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Physics Help Me Please

  1. Apr 26, 2005 #1
    A network of capacitors can be connected to a given battery in two fundamentally different ways-in serious and in parallel inlcuding any number of different combination of each. As a specific example take a seris set of capacitive blocks C1, C2, and C3 containing respectively one, two or three of the same capacitors in series in each cell. The total equivalent capacitance of the three cells in series must be one farad (1F). The capacitors may only be chosen from a slection of two, three, four , six, eight, nine or twelve farads. Parallel combinations within each cell may be used for other numbers. (Hint: this is comparable to solving for ni = 2, 3, 4, 6, 8, 9, 12 the following equation:) 1/n1 + 2/n2 + 3/n3 = 1 :confused:
     
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  3. Apr 26, 2005 #2

    chroot

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    Did you copy this problem down incorrectly? The word in red doesn't seem to agree with the rest of the problem.

    - Warren
     
  4. Apr 26, 2005 #3
    Yes I doubled checked it is right, basically what i get form this it there will be 3 capacitors in a series and those will be the 3 cells. Now in each cell there may be parallel capacitors..


    -----|C1|--|C2|--|C3|------
    | |
    | |
    |_________EMF___________|
     
    Last edited: Apr 26, 2005
  5. Apr 26, 2005 #4

    chroot

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    The question does not make any sense, then. The problem goes on to state

    and

    which would indicate that the capacitors inside each cell are wired in parallel.

    - Warren
     
  6. Apr 26, 2005 #5
    I copied the question precisely from my worksheet and the total capacitance of the circuit must be 1F
     
  7. Apr 26, 2005 #6
    Correct me if im wrong but for capacitors in series you do 1/C(eq)=1/C1+1/C2+1/C3 and if they are in parallel it is jsut C(eq)=C1+C2+C3
     
  8. Apr 26, 2005 #7

    chroot

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    Okay, well, I have no idea how the cells can be composed of 1, 2, or 3 capacitors in series and simultaneously be composed of capacitors in parallel, but let's just assume the capacitors are all in series.

    The first cell is just a single capacitor, so it's total capacitance is just n1.

    The second cell is composed of two identical capacitors wired in series, each of capacitance n2. Their total capacitance is:

    [tex]\left( \frac{1}{n_2} + \frac{1}{n_2} \right)^{-1} = \frac{n_2}{2}[/tex]

    Similarly, the capacitance of the thid cell, composed of three identical capacitors wired in series, each of capacitance n3, is just n3/3.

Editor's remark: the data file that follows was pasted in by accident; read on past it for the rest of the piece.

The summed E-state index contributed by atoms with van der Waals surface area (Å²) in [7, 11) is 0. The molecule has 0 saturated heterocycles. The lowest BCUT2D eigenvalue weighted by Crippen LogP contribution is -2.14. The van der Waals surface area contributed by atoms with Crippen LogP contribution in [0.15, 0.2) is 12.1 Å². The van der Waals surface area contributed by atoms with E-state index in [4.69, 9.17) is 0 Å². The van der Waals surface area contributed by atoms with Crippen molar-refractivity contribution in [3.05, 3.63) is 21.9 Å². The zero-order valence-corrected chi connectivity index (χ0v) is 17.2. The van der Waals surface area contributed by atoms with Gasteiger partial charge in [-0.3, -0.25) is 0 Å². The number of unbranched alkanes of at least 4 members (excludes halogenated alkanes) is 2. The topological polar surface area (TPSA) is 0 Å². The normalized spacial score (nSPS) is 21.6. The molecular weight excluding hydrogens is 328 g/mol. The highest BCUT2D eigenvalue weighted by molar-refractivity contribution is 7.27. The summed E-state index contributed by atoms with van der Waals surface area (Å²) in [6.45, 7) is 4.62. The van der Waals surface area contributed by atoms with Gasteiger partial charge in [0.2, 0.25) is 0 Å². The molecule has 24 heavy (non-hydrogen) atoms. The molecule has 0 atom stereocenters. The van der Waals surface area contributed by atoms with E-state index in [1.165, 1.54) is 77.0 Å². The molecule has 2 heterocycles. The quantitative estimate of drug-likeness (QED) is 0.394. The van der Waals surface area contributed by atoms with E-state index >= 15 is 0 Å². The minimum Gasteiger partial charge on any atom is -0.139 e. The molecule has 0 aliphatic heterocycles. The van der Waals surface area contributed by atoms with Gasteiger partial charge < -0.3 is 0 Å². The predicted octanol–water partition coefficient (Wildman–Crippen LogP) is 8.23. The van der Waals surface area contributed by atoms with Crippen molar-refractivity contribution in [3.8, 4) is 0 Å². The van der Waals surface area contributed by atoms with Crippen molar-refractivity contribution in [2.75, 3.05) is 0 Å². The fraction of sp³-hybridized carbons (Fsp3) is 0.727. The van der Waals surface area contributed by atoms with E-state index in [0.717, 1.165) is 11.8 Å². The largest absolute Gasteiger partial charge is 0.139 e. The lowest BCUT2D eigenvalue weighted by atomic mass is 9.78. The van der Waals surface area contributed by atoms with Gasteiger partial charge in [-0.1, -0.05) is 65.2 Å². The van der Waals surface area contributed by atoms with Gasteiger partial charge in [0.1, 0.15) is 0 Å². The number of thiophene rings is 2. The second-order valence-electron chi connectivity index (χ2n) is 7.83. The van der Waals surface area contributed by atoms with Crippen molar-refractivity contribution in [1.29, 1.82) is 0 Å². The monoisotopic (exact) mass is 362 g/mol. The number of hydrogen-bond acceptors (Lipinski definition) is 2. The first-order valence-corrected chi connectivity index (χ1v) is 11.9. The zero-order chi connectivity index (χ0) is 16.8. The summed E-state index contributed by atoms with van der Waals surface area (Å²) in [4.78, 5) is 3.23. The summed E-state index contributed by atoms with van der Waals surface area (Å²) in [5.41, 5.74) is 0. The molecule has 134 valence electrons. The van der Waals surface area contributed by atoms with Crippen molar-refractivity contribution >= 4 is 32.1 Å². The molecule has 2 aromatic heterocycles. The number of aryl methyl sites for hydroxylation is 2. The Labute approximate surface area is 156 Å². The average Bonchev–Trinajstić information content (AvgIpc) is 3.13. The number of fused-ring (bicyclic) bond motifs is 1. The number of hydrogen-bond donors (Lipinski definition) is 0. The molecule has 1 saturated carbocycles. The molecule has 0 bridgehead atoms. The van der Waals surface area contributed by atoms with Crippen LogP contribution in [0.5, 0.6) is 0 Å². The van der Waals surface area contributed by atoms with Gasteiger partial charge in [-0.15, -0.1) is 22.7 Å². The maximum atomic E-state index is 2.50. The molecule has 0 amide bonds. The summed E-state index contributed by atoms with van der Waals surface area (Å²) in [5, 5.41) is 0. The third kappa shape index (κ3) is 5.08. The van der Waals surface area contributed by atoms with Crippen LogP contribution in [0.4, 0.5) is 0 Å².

The total capacitance of all three cells combined in series is

    [tex]\left( 1/n_1 + 2/n_2 + 3/n_3 \right)^{-1}[/tex]

    Does that make sense?

    - Warren
     
  9. Apr 26, 2005 #8
    Yes I follow that......So the (1/n1+2/n2+3/n3)^-1 would have to equal the total capacitance of the circuit which would be 1F
     
  10. Apr 26, 2005 #9
    I think I may not have explain myself the best but they in series and simultaneously be composed of capacitors in parallel. What you have are three cells which are you capacitors in series.....now you can have those capacitors to be either 2, 3, 4, 6, 8, 9, or 12. Now within those three cells you can have one or all three of those having another or many other capacitors in parallel with just that one individually.
     
  11. Apr 26, 2005 #10

    chroot

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    Yes, bertholf07. Can you find three values for n1, n2, and n3 to satisfy that equation? Hint: I wrote everything in twelfths to make the pattern easier to spot. In other words, write 2 as "12/6" and 3 as "12/4" and so on.

    - Warren
     
  12. Apr 26, 2005 #11

    chroot

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    This does not appear to be what the problem stated. The problem stated "take a seris set of capacitive blocks C1, C2, and C3 containing respectively one, two or three of the same capacitors in series in each cell."

    I should also mention that you don't need any additional capacitors in parallel to make the whole series combination equal to 1F.

    - Warren
     
  13. Apr 26, 2005 #12
    No I dont follow can you give me an example
     
  14. Apr 26, 2005 #13

    chroot

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    You should be able to find a set of values that work with just a bit of trial and error.

    - Warren
     
  15. Apr 26, 2005 #14
    ok let me try
     
  16. Apr 26, 2005 #15
    so how about this if n1=2 n2=8 n3=12
     
  17. Apr 26, 2005 #16

    chroot

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    Looks good, bertholf07. There are a bunch of different valid solutions.

    - Warren
     
  18. Apr 26, 2005 #17
    Thanks for your help Warren greatly appreciated
     
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